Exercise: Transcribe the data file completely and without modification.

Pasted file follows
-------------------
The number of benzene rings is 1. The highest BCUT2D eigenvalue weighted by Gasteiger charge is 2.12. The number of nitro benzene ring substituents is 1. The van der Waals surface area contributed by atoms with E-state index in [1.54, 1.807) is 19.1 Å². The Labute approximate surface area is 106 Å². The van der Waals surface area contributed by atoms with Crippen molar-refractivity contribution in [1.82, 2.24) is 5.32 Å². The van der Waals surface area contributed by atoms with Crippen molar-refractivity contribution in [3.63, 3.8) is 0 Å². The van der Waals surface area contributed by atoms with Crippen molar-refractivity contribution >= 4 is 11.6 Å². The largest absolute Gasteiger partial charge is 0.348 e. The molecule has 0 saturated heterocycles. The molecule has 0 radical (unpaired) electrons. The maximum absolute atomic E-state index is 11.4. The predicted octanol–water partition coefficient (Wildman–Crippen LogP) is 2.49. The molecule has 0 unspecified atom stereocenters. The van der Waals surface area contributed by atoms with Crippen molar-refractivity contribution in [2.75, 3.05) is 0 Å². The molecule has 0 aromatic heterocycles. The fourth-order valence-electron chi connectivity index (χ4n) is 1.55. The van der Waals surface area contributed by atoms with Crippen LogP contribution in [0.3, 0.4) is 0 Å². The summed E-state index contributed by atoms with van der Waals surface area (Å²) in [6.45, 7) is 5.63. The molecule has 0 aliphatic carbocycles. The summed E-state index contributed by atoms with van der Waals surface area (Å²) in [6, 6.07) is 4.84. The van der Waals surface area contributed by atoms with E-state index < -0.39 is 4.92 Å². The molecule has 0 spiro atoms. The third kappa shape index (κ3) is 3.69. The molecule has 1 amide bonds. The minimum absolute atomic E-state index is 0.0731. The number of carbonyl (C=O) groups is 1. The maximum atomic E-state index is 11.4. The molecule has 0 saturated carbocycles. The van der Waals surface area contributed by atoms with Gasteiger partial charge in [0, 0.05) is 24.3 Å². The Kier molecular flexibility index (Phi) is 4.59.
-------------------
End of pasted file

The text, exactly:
The number of benzene rings is 1. The highest BCUT2D eigenvalue weighted by Gasteiger charge is 2.12. The number of nitro benzene ring substituents is 1. The van der Waals surface area contributed by atoms with E-state index in [1.54, 1.807) is 19.1 Å². The Labute approximate surface area is 106 Å². The van der Waals surface area contributed by atoms with Crippen molar-refractivity contribution in [1.82, 2.24) is 5.32 Å². The van der Waals surface area contributed by atoms with Crippen molar-refractivity contribution in [3.63, 3.8) is 0 Å². The van der Waals surface area contributed by atoms with Crippen molar-refractivity contribution >= 4 is 11.6 Å². The largest absolute Gasteiger partial charge is 0.348 e. The molecule has 0 saturated heterocycles. The molecule has 0 radical (unpaired) electrons. The maximum absolute atomic E-state index is 11.4. The predicted octanol–water partition coefficient (Wildman–Crippen LogP) is 2.49. The molecule has 0 unspecified atom stereocenters. The van der Waals surface area contributed by atoms with Crippen molar-refractivity contribution in [2.75, 3.05) is 0 Å². The molecule has 0 aromatic heterocycles. The fourth-order valence-electron chi connectivity index (χ4n) is 1.55. The van der Waals surface area contributed by atoms with Crippen LogP contribution in [0.3, 0.4) is 0 Å². The summed E-state index contributed by atoms with van der Waals surface area (Å²) in [6.45, 7) is 5.63. The molecule has 0 aliphatic carbocycles. The summed E-state index contributed by atoms with van der Waals surface area (Å²) in [6, 6.07) is 4.84. The van der Waals surface area contributed by atoms with E-state index < -0.39 is 4.92 Å². The molecule has 0 spiro atoms. The third kappa shape index (κ3) is 3.69. The molecule has 1 amide bonds. The minimum absolute atomic E-state index is 0.0731. The number of carbonyl (C=O) groups is 1. The maximum atomic E-state index is 11.4. The molecule has 0 saturated carbocycles. The van der Waals surface area contributed by atoms with Gasteiger partial charge in [0, 0.05) is 24.3 Å². The Kier molecular flexibility index (Phi) is 4.59.